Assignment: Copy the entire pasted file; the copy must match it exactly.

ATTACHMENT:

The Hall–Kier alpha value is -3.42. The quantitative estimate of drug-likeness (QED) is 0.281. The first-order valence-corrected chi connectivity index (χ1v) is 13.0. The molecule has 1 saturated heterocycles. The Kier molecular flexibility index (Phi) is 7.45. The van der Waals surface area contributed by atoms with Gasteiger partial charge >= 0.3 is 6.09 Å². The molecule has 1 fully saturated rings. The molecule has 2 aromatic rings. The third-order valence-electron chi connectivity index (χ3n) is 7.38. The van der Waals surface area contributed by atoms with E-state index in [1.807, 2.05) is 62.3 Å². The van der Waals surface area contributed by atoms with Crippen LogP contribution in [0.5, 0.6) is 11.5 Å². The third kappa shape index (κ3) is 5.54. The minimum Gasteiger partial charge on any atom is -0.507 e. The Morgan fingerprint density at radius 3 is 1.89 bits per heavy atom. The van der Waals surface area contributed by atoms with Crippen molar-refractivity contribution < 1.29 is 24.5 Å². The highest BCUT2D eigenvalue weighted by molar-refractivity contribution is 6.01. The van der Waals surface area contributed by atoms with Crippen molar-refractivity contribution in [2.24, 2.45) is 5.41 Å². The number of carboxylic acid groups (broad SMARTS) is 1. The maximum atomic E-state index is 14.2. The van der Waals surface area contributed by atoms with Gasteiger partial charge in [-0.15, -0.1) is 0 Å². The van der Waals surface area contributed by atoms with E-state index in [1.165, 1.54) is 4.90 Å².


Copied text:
The Hall–Kier alpha value is -3.42. The quantitative estimate of drug-likeness (QED) is 0.281. The first-order valence-corrected chi connectivity index (χ1v) is 13.0. The molecule has 1 saturated heterocycles. The Kier molecular flexibility index (Phi) is 7.45. The van der Waals surface area contributed by atoms with Gasteiger partial charge >= 0.3 is 6.09 Å². The molecule has 1 fully saturated rings. The molecule has 2 aromatic rings. The third-order valence-electron chi connectivity index (χ3n) is 7.38. The van der Waals surface area contributed by atoms with E-state index in [1.807, 2.05) is 62.3 Å². The van der Waals surface area contributed by atoms with Crippen LogP contribution in [0.5, 0.6) is 11.5 Å². The third kappa shape index (κ3) is 5.54. The minimum Gasteiger partial charge on any atom is -0.507 e. The Morgan fingerprint density at radius 3 is 1.89 bits per heavy atom. The van der Waals surface area contributed by atoms with Crippen molar-refractivity contribution < 1.29 is 24.5 Å². The highest BCUT2D eigenvalue weighted by molar-refractivity contribution is 6.01. The van der Waals surface area contributed by atoms with Crippen molar-refractivity contribution in [2.24, 2.45) is 5.41 Å². The number of carboxylic acid groups (broad SMARTS) is 1. The maximum atomic E-state index is 14.2. The van der Waals surface area contributed by atoms with Gasteiger partial charge in [-0.15, -0.1) is 0 Å². The van der Waals surface area contributed by atoms with E-state index in [1.165, 1.54) is 4.90 Å².